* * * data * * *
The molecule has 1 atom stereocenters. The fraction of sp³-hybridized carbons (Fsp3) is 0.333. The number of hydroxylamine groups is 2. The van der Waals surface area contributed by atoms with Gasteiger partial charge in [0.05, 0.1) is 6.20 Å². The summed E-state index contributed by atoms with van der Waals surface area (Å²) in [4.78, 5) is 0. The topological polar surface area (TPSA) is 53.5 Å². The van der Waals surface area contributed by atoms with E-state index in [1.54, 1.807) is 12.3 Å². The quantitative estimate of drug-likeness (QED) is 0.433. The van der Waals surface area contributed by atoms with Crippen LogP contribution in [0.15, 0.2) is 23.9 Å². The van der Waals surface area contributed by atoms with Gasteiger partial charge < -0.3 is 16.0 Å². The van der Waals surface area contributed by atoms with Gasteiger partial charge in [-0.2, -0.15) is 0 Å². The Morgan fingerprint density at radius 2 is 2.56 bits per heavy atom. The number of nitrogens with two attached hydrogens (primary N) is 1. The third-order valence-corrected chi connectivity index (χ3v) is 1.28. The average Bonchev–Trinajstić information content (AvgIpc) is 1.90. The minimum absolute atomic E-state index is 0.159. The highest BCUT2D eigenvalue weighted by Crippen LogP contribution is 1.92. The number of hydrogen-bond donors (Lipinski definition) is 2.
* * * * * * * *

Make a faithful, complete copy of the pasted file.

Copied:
The molecule has 1 atom stereocenters. The fraction of sp³-hybridized carbons (Fsp3) is 0.333. The number of hydroxylamine groups is 2. The van der Waals surface area contributed by atoms with Gasteiger partial charge in [0.05, 0.1) is 6.20 Å². The summed E-state index contributed by atoms with van der Waals surface area (Å²) in [4.78, 5) is 0. The topological polar surface area (TPSA) is 53.5 Å². The van der Waals surface area contributed by atoms with E-state index in [1.54, 1.807) is 12.3 Å². The quantitative estimate of drug-likeness (QED) is 0.433. The van der Waals surface area contributed by atoms with Crippen LogP contribution in [0.15, 0.2) is 23.9 Å². The van der Waals surface area contributed by atoms with Gasteiger partial charge < -0.3 is 16.0 Å². The van der Waals surface area contributed by atoms with Gasteiger partial charge in [-0.2, -0.15) is 0 Å². The Morgan fingerprint density at radius 2 is 2.56 bits per heavy atom. The number of nitrogens with two attached hydrogens (primary N) is 1. The third-order valence-corrected chi connectivity index (χ3v) is 1.28. The average Bonchev–Trinajstić information content (AvgIpc) is 1.90. The minimum absolute atomic E-state index is 0.159. The highest BCUT2D eigenvalue weighted by Crippen LogP contribution is 1.92. The number of hydrogen-bond donors (Lipinski definition) is 2.